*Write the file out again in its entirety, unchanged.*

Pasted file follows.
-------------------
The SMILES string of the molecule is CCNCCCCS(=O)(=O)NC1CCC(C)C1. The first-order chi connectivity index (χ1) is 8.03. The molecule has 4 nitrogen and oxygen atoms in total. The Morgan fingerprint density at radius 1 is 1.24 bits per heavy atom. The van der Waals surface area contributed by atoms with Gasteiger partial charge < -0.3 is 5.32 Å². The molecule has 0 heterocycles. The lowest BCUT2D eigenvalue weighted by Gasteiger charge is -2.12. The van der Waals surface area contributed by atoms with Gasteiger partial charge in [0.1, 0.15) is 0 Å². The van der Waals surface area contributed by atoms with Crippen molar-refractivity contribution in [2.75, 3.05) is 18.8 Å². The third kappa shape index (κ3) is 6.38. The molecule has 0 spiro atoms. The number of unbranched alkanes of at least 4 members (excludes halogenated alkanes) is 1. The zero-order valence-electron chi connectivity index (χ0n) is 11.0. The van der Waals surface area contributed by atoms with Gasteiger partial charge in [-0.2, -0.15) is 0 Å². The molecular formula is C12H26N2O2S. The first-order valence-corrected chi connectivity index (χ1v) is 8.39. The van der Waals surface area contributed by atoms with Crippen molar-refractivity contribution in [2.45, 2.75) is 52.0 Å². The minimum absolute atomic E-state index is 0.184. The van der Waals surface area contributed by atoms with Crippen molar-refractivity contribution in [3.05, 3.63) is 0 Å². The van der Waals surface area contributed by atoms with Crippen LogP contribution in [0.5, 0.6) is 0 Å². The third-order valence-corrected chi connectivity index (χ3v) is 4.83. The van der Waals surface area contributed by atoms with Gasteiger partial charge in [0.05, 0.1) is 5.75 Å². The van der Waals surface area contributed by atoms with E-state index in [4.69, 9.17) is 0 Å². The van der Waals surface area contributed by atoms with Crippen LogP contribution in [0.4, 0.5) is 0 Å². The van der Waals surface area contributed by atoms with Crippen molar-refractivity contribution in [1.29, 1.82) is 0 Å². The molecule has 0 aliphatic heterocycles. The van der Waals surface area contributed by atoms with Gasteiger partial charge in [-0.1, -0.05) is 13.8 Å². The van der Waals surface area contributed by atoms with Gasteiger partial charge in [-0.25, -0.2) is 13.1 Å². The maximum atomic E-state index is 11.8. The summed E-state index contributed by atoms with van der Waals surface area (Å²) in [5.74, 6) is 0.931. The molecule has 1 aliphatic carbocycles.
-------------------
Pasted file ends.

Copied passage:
The SMILES string of the molecule is CCNCCCCS(=O)(=O)NC1CCC(C)C1. The first-order chi connectivity index (χ1) is 8.03. The molecule has 4 nitrogen and oxygen atoms in total. The Morgan fingerprint density at radius 1 is 1.24 bits per heavy atom. The van der Waals surface area contributed by atoms with Gasteiger partial charge < -0.3 is 5.32 Å². The molecule has 0 heterocycles. The lowest BCUT2D eigenvalue weighted by Gasteiger charge is -2.12. The van der Waals surface area contributed by atoms with Gasteiger partial charge in [0.1, 0.15) is 0 Å². The van der Waals surface area contributed by atoms with Crippen molar-refractivity contribution in [2.75, 3.05) is 18.8 Å². The third kappa shape index (κ3) is 6.38. The molecule has 0 spiro atoms. The number of unbranched alkanes of at least 4 members (excludes halogenated alkanes) is 1. The zero-order valence-electron chi connectivity index (χ0n) is 11.0. The van der Waals surface area contributed by atoms with Gasteiger partial charge in [-0.2, -0.15) is 0 Å². The molecular formula is C12H26N2O2S. The first-order valence-corrected chi connectivity index (χ1v) is 8.39. The van der Waals surface area contributed by atoms with Crippen molar-refractivity contribution in [2.45, 2.75) is 52.0 Å². The minimum absolute atomic E-state index is 0.184. The van der Waals surface area contributed by atoms with Crippen molar-refractivity contribution in [3.05, 3.63) is 0 Å². The van der Waals surface area contributed by atoms with Crippen LogP contribution in [0.5, 0.6) is 0 Å². The third-order valence-corrected chi connectivity index (χ3v) is 4.83. The van der Waals surface area contributed by atoms with Gasteiger partial charge in [0.05, 0.1) is 5.75 Å². The van der Waals surface area contributed by atoms with E-state index in [4.69, 9.17) is 0 Å². The van der Waals surface area contributed by atoms with Crippen LogP contribution in [0.4, 0.5) is 0 Å². The van der Waals surface area contributed by atoms with Crippen molar-refractivity contribution in [1.29, 1.82) is 0 Å². The molecule has 0 aliphatic heterocycles. The van der Waals surface area contributed by atoms with Gasteiger partial charge in [-0.1, -0.05) is 13.8 Å². The van der Waals surface area contributed by atoms with Gasteiger partial charge in [-0.25, -0.2) is 13.1 Å². The maximum atomic E-state index is 11.8. The summed E-state index contributed by atoms with van der Waals surface area (Å²) in [5.74, 6) is 0.931. The molecule has 1 aliphatic carbocycles.